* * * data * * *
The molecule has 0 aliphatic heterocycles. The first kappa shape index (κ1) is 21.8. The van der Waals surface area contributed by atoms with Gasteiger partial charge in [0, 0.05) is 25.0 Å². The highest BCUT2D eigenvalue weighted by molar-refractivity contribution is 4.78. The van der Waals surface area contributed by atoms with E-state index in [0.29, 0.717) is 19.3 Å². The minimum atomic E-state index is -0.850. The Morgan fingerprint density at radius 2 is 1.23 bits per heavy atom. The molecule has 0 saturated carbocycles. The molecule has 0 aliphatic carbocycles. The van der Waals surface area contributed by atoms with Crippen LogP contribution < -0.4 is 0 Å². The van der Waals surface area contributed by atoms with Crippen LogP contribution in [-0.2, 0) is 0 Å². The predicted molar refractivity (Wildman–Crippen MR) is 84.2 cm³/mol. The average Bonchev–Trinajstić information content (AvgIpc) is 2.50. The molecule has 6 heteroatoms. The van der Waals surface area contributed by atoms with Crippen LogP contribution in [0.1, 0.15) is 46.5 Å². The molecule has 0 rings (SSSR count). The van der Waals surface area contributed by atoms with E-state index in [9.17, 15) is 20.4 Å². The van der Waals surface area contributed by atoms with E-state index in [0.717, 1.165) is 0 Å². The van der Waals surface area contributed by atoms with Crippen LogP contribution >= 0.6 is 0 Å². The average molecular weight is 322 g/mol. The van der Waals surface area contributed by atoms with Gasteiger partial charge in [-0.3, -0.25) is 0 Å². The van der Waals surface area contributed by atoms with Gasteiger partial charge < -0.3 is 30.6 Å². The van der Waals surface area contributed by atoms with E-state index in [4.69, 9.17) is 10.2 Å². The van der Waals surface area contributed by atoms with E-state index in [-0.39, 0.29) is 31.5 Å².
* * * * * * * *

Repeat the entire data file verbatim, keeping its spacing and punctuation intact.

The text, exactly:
The molecule has 0 aliphatic heterocycles. The first kappa shape index (κ1) is 21.8. The van der Waals surface area contributed by atoms with Gasteiger partial charge in [0, 0.05) is 25.0 Å². The highest BCUT2D eigenvalue weighted by molar-refractivity contribution is 4.78. The van der Waals surface area contributed by atoms with E-state index in [0.29, 0.717) is 19.3 Å². The minimum atomic E-state index is -0.850. The Morgan fingerprint density at radius 2 is 1.23 bits per heavy atom. The molecule has 0 saturated carbocycles. The molecule has 0 aliphatic carbocycles. The van der Waals surface area contributed by atoms with Crippen LogP contribution < -0.4 is 0 Å². The van der Waals surface area contributed by atoms with Crippen LogP contribution in [-0.2, 0) is 0 Å². The predicted molar refractivity (Wildman–Crippen MR) is 84.2 cm³/mol. The average Bonchev–Trinajstić information content (AvgIpc) is 2.50. The molecule has 6 heteroatoms. The van der Waals surface area contributed by atoms with Crippen LogP contribution in [0.1, 0.15) is 46.5 Å². The molecule has 0 rings (SSSR count). The van der Waals surface area contributed by atoms with E-state index in [9.17, 15) is 20.4 Å². The van der Waals surface area contributed by atoms with E-state index in [0.717, 1.165) is 0 Å². The van der Waals surface area contributed by atoms with Crippen LogP contribution >= 0.6 is 0 Å². The average molecular weight is 322 g/mol. The van der Waals surface area contributed by atoms with Gasteiger partial charge in [-0.3, -0.25) is 0 Å². The van der Waals surface area contributed by atoms with Gasteiger partial charge < -0.3 is 30.6 Å². The van der Waals surface area contributed by atoms with E-state index in [4.69, 9.17) is 10.2 Å². The van der Waals surface area contributed by atoms with E-state index in [-0.39, 0.29) is 31.5 Å².